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Re: Speaker cable db / power loss
« Reply #8 on: June 02, 2018, 01:38:41 pm »

Hi David,

My subs are 8 ohm, though my tops on some setups are doubled to 4 ohms for coverage. Can I assume floppiness is only a concern for the subs?

The 4 ohm load of the two nominal 8 ohm top boxes will need twice as much copper as the single 8 ohm sub. 

Damping Factor is a measure of the amplifier/cable/speaker system to
accurately control the movement of a cone or diaphragm at low, mid or high frequencies.
For instance, with a really low DF, a cone that is supposed to move exactly in/out while tracking an
audio signal may 'wobble' a little bit at the farthest points of travel in and out.  This is heard as distortion.

You could try an experiment with a short, heavy cable feeding a box, and then a long, skinny one.
Note that really good speakers will more easily show DF differences than low quality boxes.
This will probably be most obvious when running the speakers pretty loud.

I generally design for a DF of 40+, but really, it's ok to go with what you hear.
(The Copper industry thanks me! )


Art, I've seen some pretty high dollar boxes that needed a db or two more than a
'perfectly' matched box from the same production run...

Thanks and good health,  Weogo
 
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Art Welter

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Re: Speaker cable db / power loss
« Reply #9 on: June 02, 2018, 01:53:09 pm »


Art, I've seen some pretty high dollar boxes that needed a db or two more than a
'perfectly' matched box from the same production run...

Thanks and good health,  Weogo
Yes, my first thought was we were hearing cabinet differences, but the A/B testing confirmed the differences we heard were due to damping factor.
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Luis_Marquez

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Re: Speaker cable db / power loss
« Reply #10 on: June 02, 2018, 02:28:39 pm »

Can we maintain DF at a certain level by running multiple conductors to speaker for longer runs ? Say for subs on wider stages,you would normally run 12awg/2c at 75feet. Would 12awg/4c at 75feet maintain DF? The down side is adapters and additional weight.
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Chris Grimshaw

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Re: Speaker cable db / power loss
« Reply #11 on: June 02, 2018, 02:36:54 pm »

Can we maintain DF at a certain level by running multiple conductors to speaker for longer runs ? Say for subs on wider stages,you would normally run 12awg/2c at 75feet. Would 12awg/4c at 75feet maintain DF? The down side is adapters and additional weight.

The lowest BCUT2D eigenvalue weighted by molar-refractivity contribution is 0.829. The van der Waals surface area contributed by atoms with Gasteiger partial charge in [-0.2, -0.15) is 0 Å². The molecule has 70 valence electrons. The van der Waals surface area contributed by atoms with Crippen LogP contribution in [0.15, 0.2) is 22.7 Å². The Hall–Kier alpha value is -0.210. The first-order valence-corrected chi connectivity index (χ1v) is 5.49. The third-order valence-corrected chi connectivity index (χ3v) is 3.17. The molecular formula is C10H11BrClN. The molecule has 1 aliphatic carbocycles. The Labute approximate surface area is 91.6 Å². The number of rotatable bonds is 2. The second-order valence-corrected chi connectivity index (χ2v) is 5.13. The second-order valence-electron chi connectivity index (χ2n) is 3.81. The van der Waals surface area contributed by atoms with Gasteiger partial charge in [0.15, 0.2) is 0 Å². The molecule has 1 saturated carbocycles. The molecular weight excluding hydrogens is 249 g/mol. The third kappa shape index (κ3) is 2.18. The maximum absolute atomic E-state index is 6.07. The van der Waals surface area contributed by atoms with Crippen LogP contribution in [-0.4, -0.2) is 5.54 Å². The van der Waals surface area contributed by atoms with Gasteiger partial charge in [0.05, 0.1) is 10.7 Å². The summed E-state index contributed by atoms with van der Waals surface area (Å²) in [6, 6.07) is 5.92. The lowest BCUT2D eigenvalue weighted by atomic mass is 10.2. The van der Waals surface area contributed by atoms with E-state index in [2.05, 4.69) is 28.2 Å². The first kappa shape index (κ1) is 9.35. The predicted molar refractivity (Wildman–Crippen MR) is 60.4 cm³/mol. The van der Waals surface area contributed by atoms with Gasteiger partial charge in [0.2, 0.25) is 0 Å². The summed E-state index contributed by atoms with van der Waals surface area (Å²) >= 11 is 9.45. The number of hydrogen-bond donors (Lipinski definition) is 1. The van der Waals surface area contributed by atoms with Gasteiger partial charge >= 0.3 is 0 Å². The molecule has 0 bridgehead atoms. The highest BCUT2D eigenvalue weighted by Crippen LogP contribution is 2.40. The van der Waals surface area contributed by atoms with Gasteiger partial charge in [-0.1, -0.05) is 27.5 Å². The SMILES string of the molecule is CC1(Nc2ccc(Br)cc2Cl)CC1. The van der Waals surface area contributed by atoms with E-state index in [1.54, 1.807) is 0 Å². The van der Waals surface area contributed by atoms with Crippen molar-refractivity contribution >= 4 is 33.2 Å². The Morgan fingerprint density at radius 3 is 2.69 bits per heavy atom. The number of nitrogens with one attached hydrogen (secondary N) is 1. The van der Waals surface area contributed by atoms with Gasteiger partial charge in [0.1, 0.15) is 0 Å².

If you need to power multiple cabinets, you could just run cables to individual cabinets - that effectively puts a load of copper in parallel. You'll need a splitter panel at the racks.

Remember, double the length and you've to double the area.

Chris
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Luke Geis

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Re: Speaker cable db / power loss
« Reply #12 on: June 02, 2018, 08:14:07 pm »

If you have 50' of 10awg and then the last 1' is 22awg, the total losses will be the series total of the two. The question might be, what if the 1' of 22awg was what was in the rack? The wires specific resistance would be factored into the whole of the calculation. The 2' of 22awg with a 4 ohm load would reduce an amp with a DF of 500 down to 49 and would reduce output by .1db with a 2% loss in energy. After adding another 50' of 16awg you would loose another .8db of output and another 9% of energy. The Df of the amp would be reduced to essentially nil as the 50' 16awg cable would reduce the DF to 9 ( this is regardless of the 2' of 22awg ). In total the db loss would be .9 db and the total energy loss would be 11%. In other words the 2' of 22awg is not really hurting things too much. The wattage loss in the 50' 16awg cable into a 4 ohm load alone, assuming a power amp of 1000 watts, would be reduced by 174 watts for a total of 826 watts actually dissipated. The 2' of 22awg would loose less than 10 watts.   

The best calc for this I have come across: https://www.electrovoice.com/cableloss.php?x=34.647102&y=-120.4645547
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Re: Speaker cable db / power loss
« Reply #12 on: June 02, 2018, 08:14:07 pm »